Kalmah – For the Revolution (Spikefarm)

Friday, 15th March 2013
Rating: 9/10

One of the true underrated gems of this decade has to be Kalmah’s 2002 effort, They Will Return, a delicious slab of hyper-Bodom melodic death metal, amplified with seismic hooks, scorching leads, and gorgeous guitar melodies that simply would not quit. For a brief time, the Finns were backed by Century Media domestically, only to have the union cease after 2003’s above-average Swampsong album. 2006’s The Black Waltz was slightly worse for wear, as the band abandoned the vast portion of those blinding melodies in favor of a more straightforward approach.

Fast-forward to 2008 and the band appears to have righted the ship with For the Revolution. Wisely returning to their forte of melodically capable, classically-inspired Finnish death metal, Kalmah have created an album that outshines the recent Bodom and Norther full-lengths by leaps and bounds.

Led by flashy lead guitarist Antti Kokko, Kalmah’s sound is rooted heavily in Kokko’s laser-sharp lead runs on opener “For the Revolution.” “Dead Man’s Shadow” and “Holy Symphony of War” dole out some vicous Bodom-esque shout-alongs during two savory, carefully crafted choruses, while the band’s thrashy side gets a workout during “Wings of Blackening.”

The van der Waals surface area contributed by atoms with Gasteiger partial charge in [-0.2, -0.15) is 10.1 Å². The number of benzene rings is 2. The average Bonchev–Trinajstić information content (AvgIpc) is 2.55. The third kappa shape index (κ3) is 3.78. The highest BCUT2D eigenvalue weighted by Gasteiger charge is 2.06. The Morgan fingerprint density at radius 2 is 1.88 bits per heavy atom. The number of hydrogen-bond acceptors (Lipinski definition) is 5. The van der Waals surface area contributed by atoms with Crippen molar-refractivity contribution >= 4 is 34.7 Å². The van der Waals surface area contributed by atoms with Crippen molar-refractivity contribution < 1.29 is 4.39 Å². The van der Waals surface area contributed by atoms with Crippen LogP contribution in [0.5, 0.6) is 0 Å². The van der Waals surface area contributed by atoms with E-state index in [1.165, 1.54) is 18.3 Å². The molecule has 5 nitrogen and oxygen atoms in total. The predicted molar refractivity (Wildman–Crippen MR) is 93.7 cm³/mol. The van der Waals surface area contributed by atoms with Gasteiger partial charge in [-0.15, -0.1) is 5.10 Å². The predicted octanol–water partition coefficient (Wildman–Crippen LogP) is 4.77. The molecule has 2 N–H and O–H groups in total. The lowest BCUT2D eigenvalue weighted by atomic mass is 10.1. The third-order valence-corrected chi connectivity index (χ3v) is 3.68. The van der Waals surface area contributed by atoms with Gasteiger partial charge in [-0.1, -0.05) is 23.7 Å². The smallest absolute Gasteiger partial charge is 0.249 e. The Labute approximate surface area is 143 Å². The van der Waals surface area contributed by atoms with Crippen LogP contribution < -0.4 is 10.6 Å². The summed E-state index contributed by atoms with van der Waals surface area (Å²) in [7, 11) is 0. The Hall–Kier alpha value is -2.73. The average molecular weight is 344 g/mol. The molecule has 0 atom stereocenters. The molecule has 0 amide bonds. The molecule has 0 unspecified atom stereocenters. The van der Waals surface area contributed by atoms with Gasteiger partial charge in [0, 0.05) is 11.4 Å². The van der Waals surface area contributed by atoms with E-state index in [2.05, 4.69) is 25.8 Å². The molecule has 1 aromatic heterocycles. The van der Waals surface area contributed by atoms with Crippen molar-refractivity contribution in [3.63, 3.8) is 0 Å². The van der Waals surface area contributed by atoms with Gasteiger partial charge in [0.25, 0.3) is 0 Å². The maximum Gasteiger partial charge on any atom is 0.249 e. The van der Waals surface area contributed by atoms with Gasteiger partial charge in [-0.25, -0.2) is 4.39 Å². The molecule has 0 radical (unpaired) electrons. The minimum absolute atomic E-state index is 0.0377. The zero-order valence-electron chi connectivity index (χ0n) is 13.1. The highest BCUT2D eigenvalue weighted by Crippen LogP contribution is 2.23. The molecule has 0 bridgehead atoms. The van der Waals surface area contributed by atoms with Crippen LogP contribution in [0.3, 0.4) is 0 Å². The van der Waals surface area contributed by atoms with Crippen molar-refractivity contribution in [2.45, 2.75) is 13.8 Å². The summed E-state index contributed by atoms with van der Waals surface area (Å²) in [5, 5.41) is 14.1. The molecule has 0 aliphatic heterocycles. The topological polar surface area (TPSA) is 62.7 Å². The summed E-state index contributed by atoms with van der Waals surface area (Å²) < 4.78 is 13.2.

It is not until the back end of the album when Kalmah starts putting the listener through the melodic wringer. The sullen “Ready For Salvation” serves as impressive change-of-pace number for the band, with a graceful atmosphere carrying this track to levels not yet seen in the Kalmah pantheon. Then, more domineering, memorable melodies take form in the soaring “Towards the Sky” and perfectly executed closer, “Like A Slave.”

An album that has yet to wear out its welcome, For the Revolution has emerged as a rare find for 2008 in the sense that with every listen, a new nugget of ear candy is mined. With Spinefarm reportedly gearing up to open a North American office at some point this year, For the Revolution should receive a stateside release during the calendar year, of which, anyone who fancies melodic death metal in its truest, yet most breathtaking form would be advised to pick this up. Highly, highly recommended stuff.


(This content originally appeared on Blistering.com)

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